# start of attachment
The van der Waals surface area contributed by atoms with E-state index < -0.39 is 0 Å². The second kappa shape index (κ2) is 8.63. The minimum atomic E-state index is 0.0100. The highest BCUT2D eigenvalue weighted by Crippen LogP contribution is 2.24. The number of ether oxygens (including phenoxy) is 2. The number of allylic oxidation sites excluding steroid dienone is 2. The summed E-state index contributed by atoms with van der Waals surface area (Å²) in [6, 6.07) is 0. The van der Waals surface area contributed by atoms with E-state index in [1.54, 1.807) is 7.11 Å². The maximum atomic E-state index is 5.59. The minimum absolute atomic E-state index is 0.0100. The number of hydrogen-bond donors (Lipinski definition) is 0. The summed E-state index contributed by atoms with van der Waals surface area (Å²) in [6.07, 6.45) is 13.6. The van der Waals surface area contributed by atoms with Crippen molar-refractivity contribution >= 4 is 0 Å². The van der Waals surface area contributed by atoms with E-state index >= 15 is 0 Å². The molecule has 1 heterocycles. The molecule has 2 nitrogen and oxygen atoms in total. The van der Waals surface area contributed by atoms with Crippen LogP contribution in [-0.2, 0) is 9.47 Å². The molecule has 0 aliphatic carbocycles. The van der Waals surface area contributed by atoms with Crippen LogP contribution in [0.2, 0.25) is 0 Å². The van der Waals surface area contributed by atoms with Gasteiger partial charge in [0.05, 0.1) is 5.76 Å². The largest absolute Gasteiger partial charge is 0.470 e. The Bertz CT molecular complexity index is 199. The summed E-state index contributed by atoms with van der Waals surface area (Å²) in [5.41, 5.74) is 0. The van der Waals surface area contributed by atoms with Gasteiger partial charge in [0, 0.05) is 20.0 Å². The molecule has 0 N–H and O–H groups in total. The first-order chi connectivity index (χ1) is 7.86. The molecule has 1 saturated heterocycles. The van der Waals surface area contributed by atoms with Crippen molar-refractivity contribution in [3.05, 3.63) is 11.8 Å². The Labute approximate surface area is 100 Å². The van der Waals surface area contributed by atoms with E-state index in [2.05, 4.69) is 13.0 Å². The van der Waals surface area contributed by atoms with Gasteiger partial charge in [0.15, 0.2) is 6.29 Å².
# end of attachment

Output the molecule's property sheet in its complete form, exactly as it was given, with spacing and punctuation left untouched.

The van der Waals surface area contributed by atoms with E-state index < -0.39 is 0 Å². The second kappa shape index (κ2) is 8.63. The minimum atomic E-state index is 0.0100. The highest BCUT2D eigenvalue weighted by Crippen LogP contribution is 2.24. The number of ether oxygens (including phenoxy) is 2. The number of allylic oxidation sites excluding steroid dienone is 2. The summed E-state index contributed by atoms with van der Waals surface area (Å²) in [6, 6.07) is 0. The van der Waals surface area contributed by atoms with E-state index in [1.54, 1.807) is 7.11 Å². The maximum atomic E-state index is 5.59. The minimum absolute atomic E-state index is 0.0100. The number of hydrogen-bond donors (Lipinski definition) is 0. The summed E-state index contributed by atoms with van der Waals surface area (Å²) in [6.07, 6.45) is 13.6. The van der Waals surface area contributed by atoms with Crippen molar-refractivity contribution >= 4 is 0 Å². The van der Waals surface area contributed by atoms with E-state index >= 15 is 0 Å². The molecule has 1 heterocycles. The molecule has 2 nitrogen and oxygen atoms in total. The van der Waals surface area contributed by atoms with Crippen LogP contribution in [-0.2, 0) is 9.47 Å². The molecule has 0 aliphatic carbocycles. The van der Waals surface area contributed by atoms with Crippen LogP contribution in [0.2, 0.25) is 0 Å². The van der Waals surface area contributed by atoms with Gasteiger partial charge in [0.05, 0.1) is 5.76 Å². The largest absolute Gasteiger partial charge is 0.470 e. The Bertz CT molecular complexity index is 199. The summed E-state index contributed by atoms with van der Waals surface area (Å²) in [5.41, 5.74) is 0. The van der Waals surface area contributed by atoms with Gasteiger partial charge in [0, 0.05) is 20.0 Å². The molecule has 0 N–H and O–H groups in total. The first-order chi connectivity index (χ1) is 7.86. The molecule has 1 saturated heterocycles. The van der Waals surface area contributed by atoms with Crippen molar-refractivity contribution in [3.05, 3.63) is 11.8 Å². The Labute approximate surface area is 100 Å². The van der Waals surface area contributed by atoms with E-state index in [2.05, 4.69) is 13.0 Å². The van der Waals surface area contributed by atoms with Gasteiger partial charge in [0.15, 0.2) is 6.29 Å².